Clayton Elementary Looks to Stop Bullying with Buddy Bench - WBOC-TV 16, Delmarvas News Leader, FOX 21 -

Clayton Elementary Looks to Stop Bullying with Buddy Bench

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CLAYTON, Del.- Bullying is a problem in schools across the nation and Delmarva is no exception. One school in Kent County is using a unique system to address the growing problem.

Clayton Elementary School now uses a “Buddy Bench” to get kids interacting with one another.

"The buddy bench was implemented as a way to deal with playground exclusion,” said Wilmington University intern, Dina Samonte. “Playground exclusion is something that seems to be a big issue in elementary schools."

The rule of the Buddy Bench is simple. If someone is sitting on the Buddy Bench, students must ask them to play.

“I think it helps people not be alone and play,” said 4th grade student, Bradley Evans.

“I think it’s a great way to help people who don’t have friends make friends,” said another 4th grader, Rosie Arnold.

Samonte came up with the idea as a part of her intervention project, which was a requirement for her Masters Degree.

Even if the kid sitting on the bench is not very action or does not want to play any of the physical activities, there is a Buddy Box that sits right next to bench. The Buddy Box is filled with other toys and games the kids can use to interact and play with one another.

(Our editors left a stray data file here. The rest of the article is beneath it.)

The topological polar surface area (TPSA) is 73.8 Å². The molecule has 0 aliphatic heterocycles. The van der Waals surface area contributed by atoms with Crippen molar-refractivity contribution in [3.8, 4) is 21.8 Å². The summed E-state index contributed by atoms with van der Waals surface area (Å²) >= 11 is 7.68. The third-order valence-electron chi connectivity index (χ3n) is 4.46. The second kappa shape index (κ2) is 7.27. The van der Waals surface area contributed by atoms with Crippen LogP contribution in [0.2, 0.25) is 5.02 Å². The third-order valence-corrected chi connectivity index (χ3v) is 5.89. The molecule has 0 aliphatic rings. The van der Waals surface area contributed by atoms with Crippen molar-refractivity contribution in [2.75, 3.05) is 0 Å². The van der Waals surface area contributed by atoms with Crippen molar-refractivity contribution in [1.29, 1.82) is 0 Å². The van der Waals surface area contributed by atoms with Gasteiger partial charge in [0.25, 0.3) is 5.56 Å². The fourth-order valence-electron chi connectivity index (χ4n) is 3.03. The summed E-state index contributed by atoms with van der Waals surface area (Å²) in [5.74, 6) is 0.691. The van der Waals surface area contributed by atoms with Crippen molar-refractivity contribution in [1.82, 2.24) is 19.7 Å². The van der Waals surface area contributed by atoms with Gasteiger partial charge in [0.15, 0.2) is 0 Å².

School counselor, Gayle Bernhard though the idea was a great way to get the students talking about bullying in a different light.

"We spend a lot of time talking about what bullying is and how we can overcome it. But we never really talk about the positives sides and what happens to stop it before it even happens,” said Bernhard. “I thought it was a great idea.”

To decorate the Buddy Bench and put up signs around the school for the new system, the school brought together different students who were already dealing with social issues. They brought together some students who may be shy and others who may be more aggressive. The purpose was to bring together students who may not otherwise interact with one another were now bonding over starting up this new system.

“We kind of did a mixture of students,” said Samonte. “They were eager to get started. They were excited to make posters. They were excited to paint. They were all ready to go.”

Although the Buddy Bench has only been in place for a few weeks, both Bernhard and Samonte agree they can already see its effect on the students.

"It’s taught them a sense of responsibility,” said Bernhard. “We have a responsibility to get to know those people that we're working with that we're in school with everyday."

Everyone is hopeful the Buddy Bench will eventually lead to less bullying and more friendships at Clayton Elementary.


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